U.S. Africa Command spokesman Col. Chris Karns says the troops are being moved from Somalia to other African countries such as neighboring Kenya and Djibouti, home of the only permanent U.S. military base in Africa, but would not say how many are going where.

He also said it would be inappropriate to speculate whether incoming U.S. president, Joe Biden would reverse the troop withdrawal.

Trump Impeached For Unprecedented Second Time

Trump Impeached For Unprecedented Second Time

Donald Trump became the first US president in history to be impeached twice when the US House of Representatives voted Wednesday to charge him with inciting last week’s mob attack on Congress.

“Today, in a bipartisan way, the House demonstrated that no one is above the law, not even the president of the United States,” Democratic Speaker Nancy Pelosi said after the vote.

The Senate will not hold a trial before January 20, when Democrat Joe Biden assumes the presidency, meaning the real estate tycoon will escape the ignominy of being forced to leave early.

He is set, however, to face a Senate trial later and if convicted he might be barred in a follow-up vote from seeking the presidency again in 2024.

“Donald Trump has deservedly become the first president in American history to bear the stain of impeachment twice over,” said Democratic Senator Chuck Schumer, who in a week’s time will become Senate leader.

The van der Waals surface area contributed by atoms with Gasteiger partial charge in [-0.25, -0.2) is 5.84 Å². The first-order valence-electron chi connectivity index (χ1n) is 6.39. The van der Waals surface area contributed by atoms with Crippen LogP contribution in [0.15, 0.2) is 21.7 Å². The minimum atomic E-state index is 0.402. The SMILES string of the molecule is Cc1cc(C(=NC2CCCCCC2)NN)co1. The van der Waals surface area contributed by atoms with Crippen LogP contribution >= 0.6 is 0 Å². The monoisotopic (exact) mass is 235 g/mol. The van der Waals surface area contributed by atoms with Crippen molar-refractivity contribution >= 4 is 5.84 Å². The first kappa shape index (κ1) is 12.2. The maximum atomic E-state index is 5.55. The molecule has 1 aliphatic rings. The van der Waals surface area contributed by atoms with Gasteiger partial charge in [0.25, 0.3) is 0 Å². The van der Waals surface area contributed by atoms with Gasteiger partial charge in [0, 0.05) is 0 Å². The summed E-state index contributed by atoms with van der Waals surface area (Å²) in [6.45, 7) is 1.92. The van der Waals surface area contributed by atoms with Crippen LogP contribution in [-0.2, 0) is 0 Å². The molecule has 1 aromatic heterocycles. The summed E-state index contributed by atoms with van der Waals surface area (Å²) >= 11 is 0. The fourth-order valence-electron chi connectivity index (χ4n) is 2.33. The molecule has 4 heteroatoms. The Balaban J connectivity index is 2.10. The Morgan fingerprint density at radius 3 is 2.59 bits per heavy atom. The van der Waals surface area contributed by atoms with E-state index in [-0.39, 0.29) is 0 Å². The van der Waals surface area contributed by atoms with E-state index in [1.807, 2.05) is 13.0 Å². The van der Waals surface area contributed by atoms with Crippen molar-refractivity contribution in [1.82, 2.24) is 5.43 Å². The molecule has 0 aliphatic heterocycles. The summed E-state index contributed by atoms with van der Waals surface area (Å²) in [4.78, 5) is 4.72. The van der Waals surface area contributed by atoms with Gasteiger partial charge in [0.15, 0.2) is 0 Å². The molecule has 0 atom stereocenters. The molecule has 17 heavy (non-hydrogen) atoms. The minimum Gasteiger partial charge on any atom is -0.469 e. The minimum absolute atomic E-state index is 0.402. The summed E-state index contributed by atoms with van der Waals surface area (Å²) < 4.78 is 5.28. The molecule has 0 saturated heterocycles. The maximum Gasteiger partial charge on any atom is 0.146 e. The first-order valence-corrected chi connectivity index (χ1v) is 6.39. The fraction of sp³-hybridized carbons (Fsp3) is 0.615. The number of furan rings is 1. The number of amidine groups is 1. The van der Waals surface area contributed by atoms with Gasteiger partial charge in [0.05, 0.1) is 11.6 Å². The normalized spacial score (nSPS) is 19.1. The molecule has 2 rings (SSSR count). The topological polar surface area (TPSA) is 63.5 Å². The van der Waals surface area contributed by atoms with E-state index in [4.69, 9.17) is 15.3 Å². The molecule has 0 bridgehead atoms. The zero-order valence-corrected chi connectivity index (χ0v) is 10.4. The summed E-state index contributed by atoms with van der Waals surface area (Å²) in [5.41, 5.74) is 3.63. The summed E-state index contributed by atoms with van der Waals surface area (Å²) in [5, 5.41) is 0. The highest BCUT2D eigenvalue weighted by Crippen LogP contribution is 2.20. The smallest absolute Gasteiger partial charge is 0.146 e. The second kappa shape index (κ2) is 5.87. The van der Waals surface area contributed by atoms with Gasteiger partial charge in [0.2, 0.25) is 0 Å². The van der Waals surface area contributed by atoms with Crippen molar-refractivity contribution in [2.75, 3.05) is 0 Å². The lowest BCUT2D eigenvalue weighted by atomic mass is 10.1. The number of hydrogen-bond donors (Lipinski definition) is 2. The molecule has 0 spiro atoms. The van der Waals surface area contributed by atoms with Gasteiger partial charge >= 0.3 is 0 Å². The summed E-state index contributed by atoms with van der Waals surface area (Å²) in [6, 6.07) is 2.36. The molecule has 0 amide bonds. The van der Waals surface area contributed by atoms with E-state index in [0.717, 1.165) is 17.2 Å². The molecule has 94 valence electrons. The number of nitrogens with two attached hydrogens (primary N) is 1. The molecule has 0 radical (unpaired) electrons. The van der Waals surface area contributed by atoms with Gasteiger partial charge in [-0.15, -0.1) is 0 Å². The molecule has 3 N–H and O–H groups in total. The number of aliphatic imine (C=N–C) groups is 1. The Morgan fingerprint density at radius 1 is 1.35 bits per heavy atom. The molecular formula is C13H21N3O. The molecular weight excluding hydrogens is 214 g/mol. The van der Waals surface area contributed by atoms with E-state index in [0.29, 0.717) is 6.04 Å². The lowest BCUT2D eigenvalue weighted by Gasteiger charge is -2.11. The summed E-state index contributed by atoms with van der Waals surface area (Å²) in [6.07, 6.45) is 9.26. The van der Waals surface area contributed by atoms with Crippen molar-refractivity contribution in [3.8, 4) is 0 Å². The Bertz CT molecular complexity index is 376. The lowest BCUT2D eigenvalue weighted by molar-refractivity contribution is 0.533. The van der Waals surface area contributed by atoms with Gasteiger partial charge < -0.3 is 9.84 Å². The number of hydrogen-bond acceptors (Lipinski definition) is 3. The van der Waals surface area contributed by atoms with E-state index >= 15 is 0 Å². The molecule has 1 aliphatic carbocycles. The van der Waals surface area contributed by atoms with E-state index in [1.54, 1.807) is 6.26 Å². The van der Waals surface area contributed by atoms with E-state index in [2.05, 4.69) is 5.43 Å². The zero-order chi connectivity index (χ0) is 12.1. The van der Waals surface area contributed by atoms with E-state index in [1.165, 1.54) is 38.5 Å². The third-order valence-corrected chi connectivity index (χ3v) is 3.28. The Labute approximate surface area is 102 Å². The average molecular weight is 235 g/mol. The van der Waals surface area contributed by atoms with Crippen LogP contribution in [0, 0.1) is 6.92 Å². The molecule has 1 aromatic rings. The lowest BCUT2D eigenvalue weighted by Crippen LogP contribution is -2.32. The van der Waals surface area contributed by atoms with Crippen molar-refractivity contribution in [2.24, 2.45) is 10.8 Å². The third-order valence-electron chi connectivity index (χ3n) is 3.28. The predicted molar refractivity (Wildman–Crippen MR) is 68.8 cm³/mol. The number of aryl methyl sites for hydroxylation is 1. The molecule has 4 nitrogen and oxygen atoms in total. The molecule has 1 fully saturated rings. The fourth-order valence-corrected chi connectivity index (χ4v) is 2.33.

“The Senate is required to act and will proceed with his trial.”

In the House of Representatives, the only question was how many Republicans would join the lockstep Democratic majority in the 232-197 vote. At final count, 10 Republicans broke ranks, including the party’s number three in the House, Representative Liz Cheney.

“I am in total peace today that my vote was the right thing and I actually think history will judge it that way,” said Adam Kinzinger, a vocal Trump critic and one of the Republicans who crossed the aisle.

Holed up in the White House, Trump issued a videotaped address in which he made no mention of impeachment or his ferocious attempts to persuade half the country into believing that Biden’s victory was fraudulent.

Instead, the comments focused on an appeal for Americans to be “united,” avoid violence, and “overcome the passions of the moment.”